Brett Hurt, CEO and cofounder of data.world, recently decided to take a closer look at what the company was paying its employees. To do this, they used software tools from SameWorks, an Austin-based startup that aims to shine a light on pay gaps that exist within workforces.
The benefits of going through the exercise, says Hurt, was not only that their executive team could easily see and share a snapshot of the compensation of all the employees, but that it put a structure on what had previously been an informal process. The process had another benefit: Employees were reassured of the company’s dedication to keeping them engaged and happy.
But data.world is in the minority. At last count, women’s salaries were estimated to be about $10,800 less per year than men’s. That figure goes up or down depending on the role. There have been some recent efforts to achieve parity, such as companies signing the White House’s Equal Pay Pledge, and its #hackthepaygap initiative aimed at improving diversity and gender pay gaps for freelancers, alongside a mostly male Congress voting down an equal pay amendment that would have required mid- to large-size businesses to report pay data. It also comes on the heels of a class action lawsuit against Google for systemic pay discrimination.
This one-step-forward-two-steps-back movement on the pay gap plays into the fact that it’s going to take more than 40 years to achieve pay parity, according to a report from the U.S. Congress Joint Economic Committee. This despite the fact that equal pay could add trillions to the economy.
“Because we lack oversight for equal pay at a national level, there is little natural traction to incentivize companies to ensure they pay their workforce fairly,” says Crystal Hansen, the founder and CEO of SameWorks. She tells Fast Company that it’s been difficult for even the best companies to tackle this issue. “There are consultants you can hire to execute a pay audit, but they work on behalf of the business’s interest, and employees are skeptical because they aren’t open about their processes and methodologies,” she explains. “That leaves the companies who are doing this unable to effectively message their accomplishment to their employees or the public.”
Building the software to make it easier to uncover gaps just made sense. And SameWorks also baked in standards for a certification track that are based on EEOC guidelines for fair pay.
“The major difference between a company doing this independently and using SameWorks is that we adhere strictly to these guidelines,” says Hansen. “Companies who independently run pay equity audits today, even through outside consultants, have zero oversight and no uniform standards,” she adds.
The way it works is simple. Companies input employee pay data, and the system flags instances where two people in the same role are paid differently. Companies then must either correct or justify the reason why the pay difference exists, in all instances. Justifications for pay differences must be valid reasons such as performance, tenure, industry-relevant experience, or industry-relevant education.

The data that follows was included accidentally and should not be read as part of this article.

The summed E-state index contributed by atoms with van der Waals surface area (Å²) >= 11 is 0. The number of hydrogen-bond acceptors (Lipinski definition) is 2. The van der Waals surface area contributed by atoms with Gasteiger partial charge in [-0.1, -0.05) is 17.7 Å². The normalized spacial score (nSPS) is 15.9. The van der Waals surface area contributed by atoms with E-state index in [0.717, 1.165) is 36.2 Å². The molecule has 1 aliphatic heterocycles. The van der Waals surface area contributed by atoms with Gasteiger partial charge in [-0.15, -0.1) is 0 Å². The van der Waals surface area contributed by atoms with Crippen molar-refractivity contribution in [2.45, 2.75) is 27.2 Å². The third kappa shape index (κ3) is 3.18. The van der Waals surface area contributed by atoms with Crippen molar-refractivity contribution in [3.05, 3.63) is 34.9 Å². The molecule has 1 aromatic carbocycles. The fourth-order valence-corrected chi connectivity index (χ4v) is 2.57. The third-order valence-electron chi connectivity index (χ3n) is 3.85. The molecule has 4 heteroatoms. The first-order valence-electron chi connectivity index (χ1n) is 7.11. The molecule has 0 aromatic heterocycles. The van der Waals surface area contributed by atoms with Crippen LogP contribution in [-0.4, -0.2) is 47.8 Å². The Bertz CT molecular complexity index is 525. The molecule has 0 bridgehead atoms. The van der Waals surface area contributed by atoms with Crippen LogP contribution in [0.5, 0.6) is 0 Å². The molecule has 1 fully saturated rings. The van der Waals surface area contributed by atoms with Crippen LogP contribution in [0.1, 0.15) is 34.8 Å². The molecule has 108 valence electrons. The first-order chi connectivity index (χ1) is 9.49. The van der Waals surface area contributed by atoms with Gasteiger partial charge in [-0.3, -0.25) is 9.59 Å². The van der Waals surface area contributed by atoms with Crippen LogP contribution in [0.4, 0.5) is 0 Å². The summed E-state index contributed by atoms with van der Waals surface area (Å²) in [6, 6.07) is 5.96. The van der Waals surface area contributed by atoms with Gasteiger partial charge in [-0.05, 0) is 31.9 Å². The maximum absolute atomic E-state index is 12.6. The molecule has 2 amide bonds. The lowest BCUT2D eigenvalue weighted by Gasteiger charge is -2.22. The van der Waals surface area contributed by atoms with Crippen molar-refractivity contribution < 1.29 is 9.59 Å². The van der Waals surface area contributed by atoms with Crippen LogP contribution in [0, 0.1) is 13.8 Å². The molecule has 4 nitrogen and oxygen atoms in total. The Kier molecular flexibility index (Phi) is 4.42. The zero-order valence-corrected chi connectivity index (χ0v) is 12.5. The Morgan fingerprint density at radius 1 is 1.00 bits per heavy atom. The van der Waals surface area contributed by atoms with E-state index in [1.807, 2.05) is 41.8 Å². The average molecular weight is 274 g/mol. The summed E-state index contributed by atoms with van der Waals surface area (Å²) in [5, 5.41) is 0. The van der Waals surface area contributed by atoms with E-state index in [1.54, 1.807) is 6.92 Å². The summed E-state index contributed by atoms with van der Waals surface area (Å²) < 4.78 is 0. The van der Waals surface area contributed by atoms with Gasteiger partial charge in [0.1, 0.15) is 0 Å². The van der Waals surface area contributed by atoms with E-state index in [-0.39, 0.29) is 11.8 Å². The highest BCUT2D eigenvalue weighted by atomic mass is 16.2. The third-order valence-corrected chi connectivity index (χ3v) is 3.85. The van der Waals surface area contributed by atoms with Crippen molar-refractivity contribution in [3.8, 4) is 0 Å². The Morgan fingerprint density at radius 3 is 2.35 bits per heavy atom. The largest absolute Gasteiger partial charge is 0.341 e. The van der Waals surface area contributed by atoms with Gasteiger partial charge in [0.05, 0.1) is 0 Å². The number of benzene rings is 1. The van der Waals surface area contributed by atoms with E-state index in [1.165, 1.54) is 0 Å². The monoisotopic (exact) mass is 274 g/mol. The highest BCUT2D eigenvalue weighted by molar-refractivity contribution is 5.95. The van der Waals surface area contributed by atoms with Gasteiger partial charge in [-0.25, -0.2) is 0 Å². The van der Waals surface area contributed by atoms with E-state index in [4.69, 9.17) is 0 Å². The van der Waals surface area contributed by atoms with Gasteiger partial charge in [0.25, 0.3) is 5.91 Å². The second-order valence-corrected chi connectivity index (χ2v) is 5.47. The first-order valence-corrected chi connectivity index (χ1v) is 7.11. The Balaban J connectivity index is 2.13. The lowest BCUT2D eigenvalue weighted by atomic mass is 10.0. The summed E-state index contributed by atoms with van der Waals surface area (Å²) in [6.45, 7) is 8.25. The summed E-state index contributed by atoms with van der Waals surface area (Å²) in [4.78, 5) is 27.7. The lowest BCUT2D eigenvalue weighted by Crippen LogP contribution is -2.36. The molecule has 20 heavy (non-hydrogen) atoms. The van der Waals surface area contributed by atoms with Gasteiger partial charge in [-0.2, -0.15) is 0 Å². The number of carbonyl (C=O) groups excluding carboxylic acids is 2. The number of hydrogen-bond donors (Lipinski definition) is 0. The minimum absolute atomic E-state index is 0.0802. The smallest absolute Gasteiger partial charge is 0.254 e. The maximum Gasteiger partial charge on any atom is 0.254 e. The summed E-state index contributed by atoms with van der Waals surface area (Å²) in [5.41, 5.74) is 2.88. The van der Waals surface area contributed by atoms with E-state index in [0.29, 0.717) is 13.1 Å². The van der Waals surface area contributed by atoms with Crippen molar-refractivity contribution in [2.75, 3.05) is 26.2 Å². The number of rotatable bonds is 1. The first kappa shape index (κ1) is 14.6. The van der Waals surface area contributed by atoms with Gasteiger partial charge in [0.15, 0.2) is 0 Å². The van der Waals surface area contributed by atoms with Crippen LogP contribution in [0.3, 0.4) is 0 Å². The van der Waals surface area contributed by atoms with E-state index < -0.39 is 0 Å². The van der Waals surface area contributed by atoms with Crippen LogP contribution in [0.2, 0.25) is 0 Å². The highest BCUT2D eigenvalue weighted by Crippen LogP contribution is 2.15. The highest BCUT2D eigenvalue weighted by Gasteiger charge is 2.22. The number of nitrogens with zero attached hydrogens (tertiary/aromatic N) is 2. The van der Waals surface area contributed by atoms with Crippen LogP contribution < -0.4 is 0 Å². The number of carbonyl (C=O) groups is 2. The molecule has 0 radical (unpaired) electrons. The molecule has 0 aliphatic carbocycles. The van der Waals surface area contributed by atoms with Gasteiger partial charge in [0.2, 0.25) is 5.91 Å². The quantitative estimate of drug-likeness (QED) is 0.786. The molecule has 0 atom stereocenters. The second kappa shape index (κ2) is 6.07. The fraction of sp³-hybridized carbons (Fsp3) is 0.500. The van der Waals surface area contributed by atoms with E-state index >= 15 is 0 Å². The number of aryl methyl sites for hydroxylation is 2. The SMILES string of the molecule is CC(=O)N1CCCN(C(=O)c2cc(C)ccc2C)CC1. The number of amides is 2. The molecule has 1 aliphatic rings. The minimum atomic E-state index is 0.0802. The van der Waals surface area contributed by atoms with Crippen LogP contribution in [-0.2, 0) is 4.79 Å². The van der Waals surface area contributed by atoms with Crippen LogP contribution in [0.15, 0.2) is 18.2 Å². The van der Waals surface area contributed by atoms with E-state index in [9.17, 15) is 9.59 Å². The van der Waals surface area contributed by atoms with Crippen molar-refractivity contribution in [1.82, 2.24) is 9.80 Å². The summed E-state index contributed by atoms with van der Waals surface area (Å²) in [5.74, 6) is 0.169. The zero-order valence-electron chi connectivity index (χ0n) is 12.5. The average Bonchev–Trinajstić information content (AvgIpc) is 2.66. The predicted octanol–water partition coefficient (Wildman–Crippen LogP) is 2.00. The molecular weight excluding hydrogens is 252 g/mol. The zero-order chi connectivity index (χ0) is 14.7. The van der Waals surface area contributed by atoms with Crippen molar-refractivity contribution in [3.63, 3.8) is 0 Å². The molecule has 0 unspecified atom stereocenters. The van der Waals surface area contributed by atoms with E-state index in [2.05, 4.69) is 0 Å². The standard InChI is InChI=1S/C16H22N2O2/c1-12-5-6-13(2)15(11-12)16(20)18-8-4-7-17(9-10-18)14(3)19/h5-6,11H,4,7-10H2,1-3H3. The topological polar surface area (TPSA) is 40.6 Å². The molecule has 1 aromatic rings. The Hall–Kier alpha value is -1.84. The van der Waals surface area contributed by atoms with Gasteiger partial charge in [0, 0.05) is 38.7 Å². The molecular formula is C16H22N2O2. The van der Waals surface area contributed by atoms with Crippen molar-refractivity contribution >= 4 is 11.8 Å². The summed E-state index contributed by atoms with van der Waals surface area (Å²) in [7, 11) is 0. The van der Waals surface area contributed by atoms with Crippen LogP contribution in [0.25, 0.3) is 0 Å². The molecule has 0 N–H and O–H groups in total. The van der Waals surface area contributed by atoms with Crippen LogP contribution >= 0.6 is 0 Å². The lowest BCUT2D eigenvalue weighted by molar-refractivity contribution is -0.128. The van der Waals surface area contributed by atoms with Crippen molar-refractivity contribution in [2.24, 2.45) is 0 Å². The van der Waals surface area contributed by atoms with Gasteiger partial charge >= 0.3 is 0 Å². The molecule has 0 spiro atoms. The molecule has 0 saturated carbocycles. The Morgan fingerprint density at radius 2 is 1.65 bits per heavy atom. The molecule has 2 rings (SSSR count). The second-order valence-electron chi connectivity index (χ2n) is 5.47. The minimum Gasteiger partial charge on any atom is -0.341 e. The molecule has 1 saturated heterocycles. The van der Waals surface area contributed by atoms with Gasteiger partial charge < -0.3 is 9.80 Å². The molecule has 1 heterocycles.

Hansen points out that companies seeking certification must also adhere to best practices regarding equity in the process of hiring and promotions. “When considering how to compensate new hires,” she says, “it’s critical to take into account the candidate’s experience, skills, and job level they will be hired into, rather than open negotiations.”
The cost for the certification runs on a sliding scale based on the size of the staff. Startups with fewer than 200 employees pay $2,500 per year, while enterprises with over 1,000 staffers have a $10,000 per year fee. Three companies including data.works have completed the certification process, and another 10 are on track to be done soon. Hansen estimates there will be 100 certified companies by the end of 2018.
Chuck Gordon, CEO of SpareFoot, was another leader who invested in the certification. He says that the company had already done an internal audit of pay at the request of their diversity and inclusion task force. However, he tells Fast Company that it was good to get validation from SameWorks that the best practices they implemented during the update of their compensation system in last year were the same ones recommended to ensure a fair and consistent pay system.
SameWorks is also offering media support for companies pursuing certification so they can get the word out there.
“We will be announcing the certification at our next company meeting, publishing in our weekly newsletter, and updating the jobs page as well,” says Gordon.
And this is what Hansen hopes will urge more companies to pursue the certification. She admits that it’s natural that the early adopters would be the ones hungry for a simpler and impartial way to handle this. “They were already looking into options, and we were there to solve that need,” she says. Other companies were looking to do better and improve in how they’ve managed pay between employees, while still others want to adopt the right strategy before they grow and scale.
Hansen is banking on the fact that additional publicity for the certification will pressure others to follow suit. She believes those who have will also be more competitive in a tight labor market. Indeed, Megan Oertel, business intelligence manager at SpareFoot and cofounder of Women of SpareFoot and the Austin Diversity and Inclusion Project, says, “Working for an employer that makes pay equality a priority gives me peace of mind that I am not a victim of the dreaded gender pay gap.”
Says Hansen, “Being able to say you have pay equity is a huge boost for recruiting, and it makes employees feel valued and respected. Every employer is looking for that edge.”